It is easy to miscalculate PCB trace width. For proper calculation you must factor in whether it is an internal or external layer and the thickness/weight of the trace copper. To be safe, aim for a 10C rise—but never more than 20C. To minimize error, use a trace width calculator. 

5. Improper Use of Vias

You must understand the difference between through, blind, and buried vias to connect the layers of your PCB. If you select the incorrect via, your board won’t be manufacturable. 

All the errors above are costly and time-consuming. To eliminate these common PCB mistakes, outsource your layout and design to BESTProto. This is one of the many PCB layout services we provide!

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pcb prototype

Considerations Before Sending Your PCB Prototype to Mass Production

You’ve designed an innovative new or updated circuit board for your smart technology, but now it’s time for a prototype. Here are a few things to keep in mind before sending your PCB prototype out for production.

Determine Your Top Priority

One of the first things you must determine is your top priority: board size, cost, or layout time. The larger the board, the higher the routing function, but the higher the cost. However, multiple layers on smaller boards are sometimes more expensive than larger prototypes. The smaller the board, the longer it takes to layout. 

Part Selection

If your design currently requires a sole-sourced part, consider if you can swap it out for something that is more widely available—if not for the long-term, for your prototypes. Otherwise, waiting for the part you need can cause a bottleneck in your launch date. While easy availability is ideal, also consider if there are any new parts that can improve your current design. And yes, this includes sole-source parts. Just be mindful of turnaround. If you are sending part kits with, create a checklist to double check all parts are accounted for.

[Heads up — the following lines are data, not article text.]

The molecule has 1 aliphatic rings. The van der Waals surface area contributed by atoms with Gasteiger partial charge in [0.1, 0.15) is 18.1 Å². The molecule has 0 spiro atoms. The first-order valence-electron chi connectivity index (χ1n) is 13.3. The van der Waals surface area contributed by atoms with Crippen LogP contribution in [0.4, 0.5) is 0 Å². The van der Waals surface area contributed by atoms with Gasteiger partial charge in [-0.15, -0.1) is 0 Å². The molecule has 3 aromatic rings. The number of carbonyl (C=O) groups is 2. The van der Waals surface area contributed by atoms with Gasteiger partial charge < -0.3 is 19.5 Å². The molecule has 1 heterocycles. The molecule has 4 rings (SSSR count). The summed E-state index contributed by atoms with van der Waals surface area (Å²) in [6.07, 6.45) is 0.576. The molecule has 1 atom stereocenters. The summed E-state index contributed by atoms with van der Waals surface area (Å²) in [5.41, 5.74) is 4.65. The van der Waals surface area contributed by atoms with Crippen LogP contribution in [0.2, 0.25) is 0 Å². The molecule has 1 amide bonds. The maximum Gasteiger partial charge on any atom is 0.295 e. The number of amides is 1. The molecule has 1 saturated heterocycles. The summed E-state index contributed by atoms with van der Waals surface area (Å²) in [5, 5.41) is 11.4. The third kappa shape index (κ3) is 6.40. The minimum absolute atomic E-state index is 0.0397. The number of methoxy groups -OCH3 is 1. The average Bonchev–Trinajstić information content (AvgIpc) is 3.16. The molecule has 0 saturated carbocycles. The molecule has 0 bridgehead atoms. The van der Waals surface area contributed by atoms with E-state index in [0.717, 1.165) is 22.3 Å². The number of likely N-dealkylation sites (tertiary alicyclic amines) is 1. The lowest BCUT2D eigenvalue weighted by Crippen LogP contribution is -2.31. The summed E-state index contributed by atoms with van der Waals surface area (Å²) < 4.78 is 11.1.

Layout and Polarity Markings

If you haven’t yet, it’s time to ensure your board is laid out for maximum efficiency and has clear polarity markings. No large parts next to small parts that can interfere with solder function and no copper planes that overlap only on one side of small parts. Ensure that your polarity markings and reference designators are crystal clear. You know where everything is supposed to go, but if your markings aren’t clear your prototypes may come out incorrectly. The most common cause of incorrect PBC prototype completion is being sent outdated design files. Your prototype has likely evolved, so double check you send the correct version.

Don’t have a prototype partner yet? Reach out to BESTProto today for a quote.